Back in the day, there were two primary camera brands — Canon and Nikon. If you walked into any camera shop, Canon and Nikon were the main brands you saw. The companies moved the photography industry forward year after year, from film cameras to DSLRs.
Even today, if you walk into a camera shop, those two brands take up some pretty big shelf space.
But now that the mirrorless revolution is in full swing, offering photographers smaller and lighter gear that rival DSLR technology, the market is shifting. Companies like Olympus and Panasonic jumped in first, with Sony following. Canon and Nikon were a bit more cautious, but did eventually release cameras and lenses in 2018.
While Canon has started to thrive with the recent releases of the EOS R5 and R6 cameras, Nikon is, well, a bit left behind. Nikon has started to embrace mirrorless with their Z series of cameras, but they have not been well received thus far. Looking at the Amazon top sellers for mirrorless photography should tell you this — the Nikon Z 50 is the first camera by the company listed, and comes in at #19 as of this writing.
With the news breaking recently that Nikon had shut down their Japan manufacturing plant, many are starting to question Nikon’s future. Sure, we’ve heard this before. But until now, there were no big steps at the company to signify their eventual demise.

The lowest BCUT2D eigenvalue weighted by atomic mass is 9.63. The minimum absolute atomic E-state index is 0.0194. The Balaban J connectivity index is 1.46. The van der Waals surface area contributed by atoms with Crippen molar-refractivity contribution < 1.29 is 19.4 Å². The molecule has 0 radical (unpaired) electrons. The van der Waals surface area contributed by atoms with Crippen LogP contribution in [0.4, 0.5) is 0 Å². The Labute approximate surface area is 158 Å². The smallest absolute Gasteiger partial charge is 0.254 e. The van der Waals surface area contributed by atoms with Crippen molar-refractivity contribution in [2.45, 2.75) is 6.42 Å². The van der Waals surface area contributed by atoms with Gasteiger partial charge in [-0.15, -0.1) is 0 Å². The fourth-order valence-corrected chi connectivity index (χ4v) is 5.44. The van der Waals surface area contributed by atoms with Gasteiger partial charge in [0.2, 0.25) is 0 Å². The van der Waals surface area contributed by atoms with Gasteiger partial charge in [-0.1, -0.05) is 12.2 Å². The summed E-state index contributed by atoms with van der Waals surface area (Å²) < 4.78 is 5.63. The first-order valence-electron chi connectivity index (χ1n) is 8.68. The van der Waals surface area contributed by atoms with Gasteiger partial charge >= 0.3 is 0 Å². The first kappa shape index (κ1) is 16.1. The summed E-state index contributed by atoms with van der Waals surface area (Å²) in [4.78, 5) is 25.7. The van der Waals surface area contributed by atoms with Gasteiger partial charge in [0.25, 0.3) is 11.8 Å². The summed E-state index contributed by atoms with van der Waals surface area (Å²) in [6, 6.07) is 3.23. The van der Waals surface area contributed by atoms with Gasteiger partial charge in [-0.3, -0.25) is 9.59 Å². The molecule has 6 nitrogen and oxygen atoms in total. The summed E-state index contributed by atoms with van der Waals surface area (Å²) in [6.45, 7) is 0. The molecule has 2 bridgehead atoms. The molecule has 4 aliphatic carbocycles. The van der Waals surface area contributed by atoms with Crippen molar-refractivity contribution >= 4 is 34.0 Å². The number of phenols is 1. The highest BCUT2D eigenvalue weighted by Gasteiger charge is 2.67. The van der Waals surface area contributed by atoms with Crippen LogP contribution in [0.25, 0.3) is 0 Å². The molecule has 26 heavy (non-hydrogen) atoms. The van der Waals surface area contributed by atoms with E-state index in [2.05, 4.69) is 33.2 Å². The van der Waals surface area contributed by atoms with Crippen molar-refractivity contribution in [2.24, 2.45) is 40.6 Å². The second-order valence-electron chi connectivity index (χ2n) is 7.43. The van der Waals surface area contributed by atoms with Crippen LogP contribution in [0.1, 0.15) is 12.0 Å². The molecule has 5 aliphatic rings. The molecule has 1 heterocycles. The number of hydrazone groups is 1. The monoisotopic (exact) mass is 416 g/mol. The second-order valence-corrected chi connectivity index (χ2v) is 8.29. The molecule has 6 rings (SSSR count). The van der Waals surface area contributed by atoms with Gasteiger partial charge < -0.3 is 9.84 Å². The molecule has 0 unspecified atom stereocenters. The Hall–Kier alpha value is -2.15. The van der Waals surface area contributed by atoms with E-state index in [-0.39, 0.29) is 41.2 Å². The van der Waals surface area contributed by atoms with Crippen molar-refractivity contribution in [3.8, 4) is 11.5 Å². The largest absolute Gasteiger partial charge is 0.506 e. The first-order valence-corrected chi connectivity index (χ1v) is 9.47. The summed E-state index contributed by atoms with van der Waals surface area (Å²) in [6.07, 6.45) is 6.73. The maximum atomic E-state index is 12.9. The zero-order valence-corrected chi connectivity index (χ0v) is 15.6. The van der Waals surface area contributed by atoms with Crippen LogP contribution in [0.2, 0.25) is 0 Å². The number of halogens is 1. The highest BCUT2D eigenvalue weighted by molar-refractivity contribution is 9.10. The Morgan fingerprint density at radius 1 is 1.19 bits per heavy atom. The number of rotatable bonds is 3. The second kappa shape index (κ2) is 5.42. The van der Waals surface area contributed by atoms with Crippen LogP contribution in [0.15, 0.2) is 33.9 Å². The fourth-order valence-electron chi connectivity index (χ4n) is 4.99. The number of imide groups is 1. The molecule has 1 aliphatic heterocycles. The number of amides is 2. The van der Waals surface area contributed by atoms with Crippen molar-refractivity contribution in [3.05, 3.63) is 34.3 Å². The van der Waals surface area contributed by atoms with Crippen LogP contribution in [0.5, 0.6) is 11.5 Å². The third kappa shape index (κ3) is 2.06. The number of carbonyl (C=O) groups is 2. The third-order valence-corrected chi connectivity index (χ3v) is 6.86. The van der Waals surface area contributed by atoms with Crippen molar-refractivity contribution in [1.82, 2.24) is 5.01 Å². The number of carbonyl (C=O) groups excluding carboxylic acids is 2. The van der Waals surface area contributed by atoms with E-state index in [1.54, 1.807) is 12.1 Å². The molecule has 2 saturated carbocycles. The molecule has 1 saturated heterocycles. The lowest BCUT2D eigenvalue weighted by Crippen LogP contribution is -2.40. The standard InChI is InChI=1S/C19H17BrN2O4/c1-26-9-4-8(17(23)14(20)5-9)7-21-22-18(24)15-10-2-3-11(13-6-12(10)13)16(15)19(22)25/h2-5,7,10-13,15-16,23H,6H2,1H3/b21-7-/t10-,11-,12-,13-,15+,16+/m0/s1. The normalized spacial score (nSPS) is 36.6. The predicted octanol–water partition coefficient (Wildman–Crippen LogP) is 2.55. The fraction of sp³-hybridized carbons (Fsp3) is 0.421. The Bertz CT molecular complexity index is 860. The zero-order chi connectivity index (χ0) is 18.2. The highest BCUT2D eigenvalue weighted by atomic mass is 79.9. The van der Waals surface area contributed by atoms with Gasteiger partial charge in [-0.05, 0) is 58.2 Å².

It’s clear Nikon is skating on thin ice. In order for Nikon to be taken seriously as a player in the mirrorless game, they have to adapt. And fast. So what does Nikon need to do to push the envelope and truly embark on their mirrorless journey?
Focus on unique technologies
When you look at Olympus, which just completed the sale of their camera division to Japan Industrial Partners, they actually did a lot of things right when it came to development of the technologies they put in their cameras.
Features like Live Composite — still not found on any other camera brand — let you take long exposures without the worry of overexposing your image. Pixel shift technology allowed the company to produce high-resolution images, while state-of-the-art image stabilization and weather sealing meant that Olympus cameras could literally be taken anywhere.